Informing the public about the Federal Reserve
How will the Federal Reserve ensure that the size of its balance sheet won’t lead to excessive inflation?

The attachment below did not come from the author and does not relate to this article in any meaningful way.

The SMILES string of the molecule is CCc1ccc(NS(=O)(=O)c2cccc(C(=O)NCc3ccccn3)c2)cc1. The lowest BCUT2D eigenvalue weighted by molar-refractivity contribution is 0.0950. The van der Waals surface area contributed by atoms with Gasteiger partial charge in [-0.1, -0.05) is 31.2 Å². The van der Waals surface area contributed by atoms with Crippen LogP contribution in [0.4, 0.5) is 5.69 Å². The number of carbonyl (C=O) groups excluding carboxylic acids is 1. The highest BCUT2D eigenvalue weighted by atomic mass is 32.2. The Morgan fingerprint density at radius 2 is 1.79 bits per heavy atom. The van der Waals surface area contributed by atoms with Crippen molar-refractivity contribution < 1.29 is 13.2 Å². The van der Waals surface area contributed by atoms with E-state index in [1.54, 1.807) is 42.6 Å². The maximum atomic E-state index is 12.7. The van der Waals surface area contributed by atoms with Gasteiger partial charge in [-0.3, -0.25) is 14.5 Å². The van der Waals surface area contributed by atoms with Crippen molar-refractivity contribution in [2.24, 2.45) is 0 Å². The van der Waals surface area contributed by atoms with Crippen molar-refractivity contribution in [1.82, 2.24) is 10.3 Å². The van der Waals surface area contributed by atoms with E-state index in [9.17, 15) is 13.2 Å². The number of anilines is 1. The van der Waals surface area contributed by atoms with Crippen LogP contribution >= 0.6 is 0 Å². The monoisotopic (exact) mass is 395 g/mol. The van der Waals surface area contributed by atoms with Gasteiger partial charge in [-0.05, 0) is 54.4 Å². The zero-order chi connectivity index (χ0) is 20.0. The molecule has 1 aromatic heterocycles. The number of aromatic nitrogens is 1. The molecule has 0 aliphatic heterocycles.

Since the financial crisis, the Federal Open Market Committee (FOMC) has undertaken a highly accommodative monetary policy. In addition to maintaining an exceptionally low level for the federal funds rate, the Committee has expanded the Federal Reserve's holdings of longer-term securities as a means to put downward pressure on longer-term interest rates and make broader financial conditions more accommodative. These actions have helped to support a stronger economic recovery and ensure that inflation, over time, is at levels consistent with the Committee's mandate to maintain maximum employment and stable prices. The FOMC monitors the stance of monetary policy, the economic outlook, and financial developments closely. The Committee has the tools it needs to tighten monetary policy at the appropriate time and will adjust its policy tools as necessary to achieve its mandate. The ability to pay interest on reserve balances (deposits held by banks and other depository institutions in their accounts at the Federal Reserve) is an important tool that the Federal Reserve can use to help raise the level of short-term interest rates, even with elevated levels of reserves. For example, if the Federal Reserve raises the interest rate it pays on reserves, then banks should generally be unwilling to lend to their customers at a lower rate. In addition, the Federal Reserve has developed new tools such as reverse repurchase operations, designed to aid in reducing the large quantity of reserves currently held by the banking system. Finally, policymakers have indicated that they would pursue the gradual sale of securities on the Fed's balance sheet once the economic recovery is firmly established. The FOMC's strategy for employing these tools to remove accommodation at the appropriate time is discussed in the minutes of the June 2011 FOMC meeting.